Early ASMR videos were simple; I can recall around 2011 watching sound assortments with dim lighting and basic triggers. However, a search for ASMR videos today will show numerous high quality videos, ASMRtists using professional lighting and microphones specifically built for their craft.
side by side comparison of a 2011 nurse roleplay vs. a 2018 nurse roleplay
Technology adapted to ASMR, finding ways to improve a viewer’s experience — this use of technology also shows an ASMRtist’s quality. One of the early “queens of ASMR” is ASMRrequests, famous with three million views for a high quality, revolutionary video posted. The editing was impressive, with digital features and her in a detailed costume. ASMR videos and improving technology went hand in hand.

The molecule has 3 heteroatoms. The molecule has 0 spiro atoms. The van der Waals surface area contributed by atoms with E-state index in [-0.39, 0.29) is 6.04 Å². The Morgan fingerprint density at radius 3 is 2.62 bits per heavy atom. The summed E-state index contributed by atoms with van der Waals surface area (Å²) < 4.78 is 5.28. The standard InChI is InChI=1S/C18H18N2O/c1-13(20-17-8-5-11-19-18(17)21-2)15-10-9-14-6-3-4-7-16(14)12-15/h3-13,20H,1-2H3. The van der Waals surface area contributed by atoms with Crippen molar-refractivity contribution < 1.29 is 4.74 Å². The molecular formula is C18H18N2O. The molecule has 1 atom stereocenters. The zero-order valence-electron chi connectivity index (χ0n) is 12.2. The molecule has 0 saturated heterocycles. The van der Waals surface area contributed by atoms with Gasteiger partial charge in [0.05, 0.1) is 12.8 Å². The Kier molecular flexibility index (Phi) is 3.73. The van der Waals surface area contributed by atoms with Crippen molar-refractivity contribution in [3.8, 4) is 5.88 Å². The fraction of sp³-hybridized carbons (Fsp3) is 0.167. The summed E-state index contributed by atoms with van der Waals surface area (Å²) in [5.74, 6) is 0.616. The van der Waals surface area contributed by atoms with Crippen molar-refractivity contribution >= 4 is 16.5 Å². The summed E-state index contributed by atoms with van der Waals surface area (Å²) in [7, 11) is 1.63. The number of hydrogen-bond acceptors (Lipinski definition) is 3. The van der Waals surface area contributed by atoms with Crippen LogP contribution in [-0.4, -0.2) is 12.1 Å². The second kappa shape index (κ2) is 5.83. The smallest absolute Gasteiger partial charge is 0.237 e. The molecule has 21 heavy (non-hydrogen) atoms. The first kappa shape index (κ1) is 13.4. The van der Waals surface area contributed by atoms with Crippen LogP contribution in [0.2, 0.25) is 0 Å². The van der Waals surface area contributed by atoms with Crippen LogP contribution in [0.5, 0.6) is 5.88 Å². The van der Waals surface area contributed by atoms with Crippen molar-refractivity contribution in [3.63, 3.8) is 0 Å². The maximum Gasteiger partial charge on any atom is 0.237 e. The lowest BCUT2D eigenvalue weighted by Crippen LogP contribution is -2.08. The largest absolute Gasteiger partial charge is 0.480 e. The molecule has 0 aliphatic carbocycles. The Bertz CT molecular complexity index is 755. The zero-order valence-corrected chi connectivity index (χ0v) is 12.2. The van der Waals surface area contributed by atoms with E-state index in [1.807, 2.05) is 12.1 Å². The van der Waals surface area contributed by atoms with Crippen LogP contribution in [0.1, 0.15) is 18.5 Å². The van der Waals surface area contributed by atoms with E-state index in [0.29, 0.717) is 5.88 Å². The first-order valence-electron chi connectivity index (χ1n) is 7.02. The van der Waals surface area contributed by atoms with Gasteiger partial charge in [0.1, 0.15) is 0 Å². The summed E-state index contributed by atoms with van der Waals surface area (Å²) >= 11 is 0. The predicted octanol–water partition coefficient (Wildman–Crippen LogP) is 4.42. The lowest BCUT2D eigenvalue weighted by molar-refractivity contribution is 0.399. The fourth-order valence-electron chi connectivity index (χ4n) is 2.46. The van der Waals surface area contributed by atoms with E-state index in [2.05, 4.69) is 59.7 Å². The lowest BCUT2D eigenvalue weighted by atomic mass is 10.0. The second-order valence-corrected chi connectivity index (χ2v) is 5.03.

Yet aesthetics isn’t all there is to making a legitimate ASMR video, and digital media also provided a platform for constructive criticism. ASMR videos evolved and improved because of the community discussion on digital media platforms like Reddit. In Eliciting Euphoria Online: The Aesthetics of ‘ASMR’ Video Culture, Gallagher discusses the upvote and downvote feature on the r/ASMR page. ASMR fans would use this feature in order to rank the most effective videos; this rank was purely based on how well the video did its job. Gallagher explains that “this [feature] is measured via feedback mechanisms (comments, views, ‘likes’, upvotes) linking audiences to uploaders and ASMRtists”. Digital media platforms like Reddit created a link from viewers to the ASMRtist; it also plays into the participatory affordance that Janet Murray is known for discussing.